Drilling boom in Midland County? That's an understatement...

Midland is in the list of top 10 cities nationwide for the lowest unemployment and our suite of economic indicators is nearing record high levels. Here's a graphic that pretty clearly shows why that's the case.

Map showing drilling permits in Midland County

This map show the drilling permits issued for Midland County in just the last six months. Each circle represents a potential oil/gas well.

The small blue dot represents the approximate location of our neighborhood. The placement of the red dot is a bit interesting, as it's the location of our municipal airport, and we expect to see drilling take place there sometime in the next twelve or so months. Even in the heart of the oilpatch, drilling inside city limits is controversial (bringing into perspective the oft-quoted phrase "not in my backyard!"). Yesterday's well blowout in neighboring Martin County won't exactly soothe fears about drilling adjacent to Midland College and residential neighborhoods. 

But, for any number of reasons, such "progress" seems inevitable. It may seem a little hypocritical to accept the good things the current boomlet is bringing, while trying to insulate ourselves against the price it demands. OTOH, it's natural to want to insulate one's family and personal property against the risks of industrial development. I'm just surprised it's taken this long for the opposing forces to finally meet.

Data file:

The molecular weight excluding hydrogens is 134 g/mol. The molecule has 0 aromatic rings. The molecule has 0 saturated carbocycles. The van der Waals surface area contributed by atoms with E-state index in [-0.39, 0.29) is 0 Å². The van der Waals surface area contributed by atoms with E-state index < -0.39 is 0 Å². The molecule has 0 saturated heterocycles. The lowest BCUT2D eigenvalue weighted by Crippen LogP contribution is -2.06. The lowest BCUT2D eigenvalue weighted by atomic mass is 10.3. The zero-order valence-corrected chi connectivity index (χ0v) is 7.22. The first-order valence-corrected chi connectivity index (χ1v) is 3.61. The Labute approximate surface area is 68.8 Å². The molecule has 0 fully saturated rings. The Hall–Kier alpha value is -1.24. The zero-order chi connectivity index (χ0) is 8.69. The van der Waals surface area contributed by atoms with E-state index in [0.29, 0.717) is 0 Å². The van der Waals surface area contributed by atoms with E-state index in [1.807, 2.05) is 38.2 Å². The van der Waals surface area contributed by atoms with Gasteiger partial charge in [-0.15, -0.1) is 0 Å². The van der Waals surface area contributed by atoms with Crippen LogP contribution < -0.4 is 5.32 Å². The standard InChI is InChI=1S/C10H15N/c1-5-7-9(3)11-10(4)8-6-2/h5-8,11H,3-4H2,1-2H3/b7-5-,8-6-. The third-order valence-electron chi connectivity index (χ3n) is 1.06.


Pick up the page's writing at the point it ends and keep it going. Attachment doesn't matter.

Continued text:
2 Comments

The Permian Basin for as long as I can remember has always been lead by a spirit of risk takers and visonaries who understood the pros and the cons of development. We have all supped at the trough of the energy sector whether through direct participation in production or indirectly whose families have benifited from the outflow of those endeavors. My entire life as been a benifactor of those who decided to take the first steps beyond the agrarian model that influence the early development of Midland.

No matter which business sector has found home in Midland, there has always been a small sector of bad actors. The oil industry unfortunately is not immune from the exploits of those who are incompetent,dishonest or with the intent of malice. But like everything in life, we must take into consideration the balance sheet of what prosperity that can be created versus to what extent those ventures will create more harm than good.

Today I peer at a Google Earth map of the surrounding area near Nacogdoches and see a part of West Texas in the relief. Except for the pines,oaks and the dense undergrowth that is East Texas,there are row after row of productive gas and oil well sites that have been punched through the earth which has occured over the past decade. Tax revenues are positive, job opportunities are good, and lives have been positively impacted financially by the boom. Though we are proud of our piney forest and wild life that inhabits within, it seems Nacogdoches County gets it when it comes to understanding the positives of energy exploration.


I hope that Midland is not turning into a community driven by the philosophical bent of NIMBY. (Not In My Back Yard) If the oil sector and the community at large are not able to bridge their differences, it may not be a lack of water or a scarce desert lizard that will eventually turn Midland into a ghost town. However it will be a lack of will, vision and playing it safe that would be the written as the epitaph in the history books.

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This page contains a single entry by Eric published on October 8, 2011 10:18 AM.

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